IBM Buys Marketing Automation Company Unica for $480M–More Algorithmic Marketing on the Move–Same Services Used by t
Posted Aug 13 2010 10:07am
I just took a brief look at the customer list and the AMA is listed as a client so you can see some other big names on the list as well. The company offers somewhat templated marketing to focus on your interests. Best Buy is another big client touted on the site. We know IBM is making a big move into healthcare so add on this new tool with some automated marketing and even that area will appear to be fine tuned into determining what you are looking for and how they can best market you for sales and input.
You will also find the American Cancer Society on the list too as well as several financial concerns like Goldman Sachs and some big pharma companies like Bayer on the list. I do have to say the banking list is pretty large. They also have a service for predictive insight which is hot today as everyone wants to figure out how to benefit from this huge electronic crystal ball via data mining to focus where their dollars are spent.
It’s all about those algorithms once more and a few are listed in the quote below.
From the website:
“Marketers know that data mining and predictive modeling are powerful marketing tools that can improve the results of every marketing program.
But to put predictive models to work, many marketers must rely on trained specialists with complicated analytical tools, waiting in line for their scarce time. How can marketers get access to the power of predictive modeling without relying on these specialists? How can they tap the power of the most sophisticated predictive algorithms, even if they have no technical or statistical training? And even if getting an analyst's time is easy, how can marketers swiftly put predictive models in action, so they deliver value rather than simply being an intellectual exercise?”
Unica PredictiveInsight's intelligent algorithms choose the best-fitting models and input variables from hundreds of models generated automatically for the marketer’s data set. Examples of the types of algorithms used include:
Parameter optimization (exhaustive and generic search)
Obviously IBM sees value here too on wanting to know where their efforts are best spent and marketing the same to others. We call this subsidiary watch here in knowing what is going on with corporations as a whole.
This didn’t surprise me at all to see Blue Cross on the list as they are actively mining and finding data to work with their algorithmic behavioral underwriting procedures. You can also see how this comes together with companies like Red Brick who use Ingenix data base information (subsidiary of United Healthcare) to also analyze and predict. Here’s a couple links to familiarize you with the analysis process on steroids in that area since health insurance is up front in the news today.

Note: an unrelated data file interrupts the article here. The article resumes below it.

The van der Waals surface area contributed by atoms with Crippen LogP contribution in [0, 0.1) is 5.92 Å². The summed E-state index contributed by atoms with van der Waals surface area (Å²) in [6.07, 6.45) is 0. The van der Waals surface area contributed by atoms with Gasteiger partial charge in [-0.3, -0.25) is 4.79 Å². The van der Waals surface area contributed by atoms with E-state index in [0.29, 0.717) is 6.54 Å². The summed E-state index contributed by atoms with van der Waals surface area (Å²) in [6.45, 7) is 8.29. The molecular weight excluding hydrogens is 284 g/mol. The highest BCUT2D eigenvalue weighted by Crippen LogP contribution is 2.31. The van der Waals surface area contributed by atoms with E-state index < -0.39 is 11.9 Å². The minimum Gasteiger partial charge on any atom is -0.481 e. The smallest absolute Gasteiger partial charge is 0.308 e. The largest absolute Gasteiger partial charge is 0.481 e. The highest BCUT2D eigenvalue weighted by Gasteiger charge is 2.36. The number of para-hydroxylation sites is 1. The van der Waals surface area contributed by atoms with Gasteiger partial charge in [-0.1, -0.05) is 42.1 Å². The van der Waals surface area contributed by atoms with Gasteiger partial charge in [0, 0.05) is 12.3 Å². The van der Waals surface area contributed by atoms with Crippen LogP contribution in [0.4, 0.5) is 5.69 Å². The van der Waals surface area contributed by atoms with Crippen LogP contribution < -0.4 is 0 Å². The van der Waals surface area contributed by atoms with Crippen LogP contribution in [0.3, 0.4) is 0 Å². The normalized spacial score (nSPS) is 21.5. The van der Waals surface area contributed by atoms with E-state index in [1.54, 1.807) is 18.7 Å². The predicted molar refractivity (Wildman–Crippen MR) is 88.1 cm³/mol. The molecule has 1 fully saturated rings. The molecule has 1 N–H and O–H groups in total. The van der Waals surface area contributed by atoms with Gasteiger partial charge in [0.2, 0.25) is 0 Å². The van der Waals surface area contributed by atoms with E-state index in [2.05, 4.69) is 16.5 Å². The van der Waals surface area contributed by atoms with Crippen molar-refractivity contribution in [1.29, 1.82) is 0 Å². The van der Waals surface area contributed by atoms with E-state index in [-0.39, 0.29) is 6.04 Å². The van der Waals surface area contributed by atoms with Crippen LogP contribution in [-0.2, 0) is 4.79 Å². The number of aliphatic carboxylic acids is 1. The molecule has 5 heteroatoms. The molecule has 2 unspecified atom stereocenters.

You can watch the video about Red Brick from the CEO below and see what this is all about on the healthcare side. He sounds a bit scripted if you ask me but you can make your own opinion and go from there as you can see the big focus on reaching out to employers for intelligence to save costs, it is what it is.
Now with the resources that IBM currently has, combined here, there’s almost not limit on how much marketing data will be collected with consumers so be aware and read up on all privacy statements. Best Buy already does a good job with their data as I have had a package of M and M’s show up on my profile that I bought over 5 years ago so this has been a building process. This is just a post in a day’s work for a blogger trying to generate a consumer awareness of what is going on behind the scenes that you may or may not be aware of as data mining and specific marketing intelligence continues to grow and stare you in the face every day whether it is health insurance or a visit to your favorite electronics store. BD
The Unica buy will strengthen IBM”s existing portfolio of software meant to “help companies automate, manage, and accelerate core business processes across marketing, demand generation, sales, order processing and fulfillment” — which includes the aforementioned Sterling Commerce and Coremetrics purchases. It will allow IBM to better help businesses predict and analyze customer tastes, and focus their marketing efforts.
The Waltham, Mass.-based Unica has more than 1,500 customers worldwide — including Best Buy, eBay, ING, and Monster. Its 500 employees will move to IBM’s Software Solutions Group, and its software will bolster IBM’s Business Analytics and Optimization Consulting organization — which IBM describes as “a team of 5,000 consultants and a network of analytics solution centers” that’s backed by $11 billion in acquisition investments made over the past five years.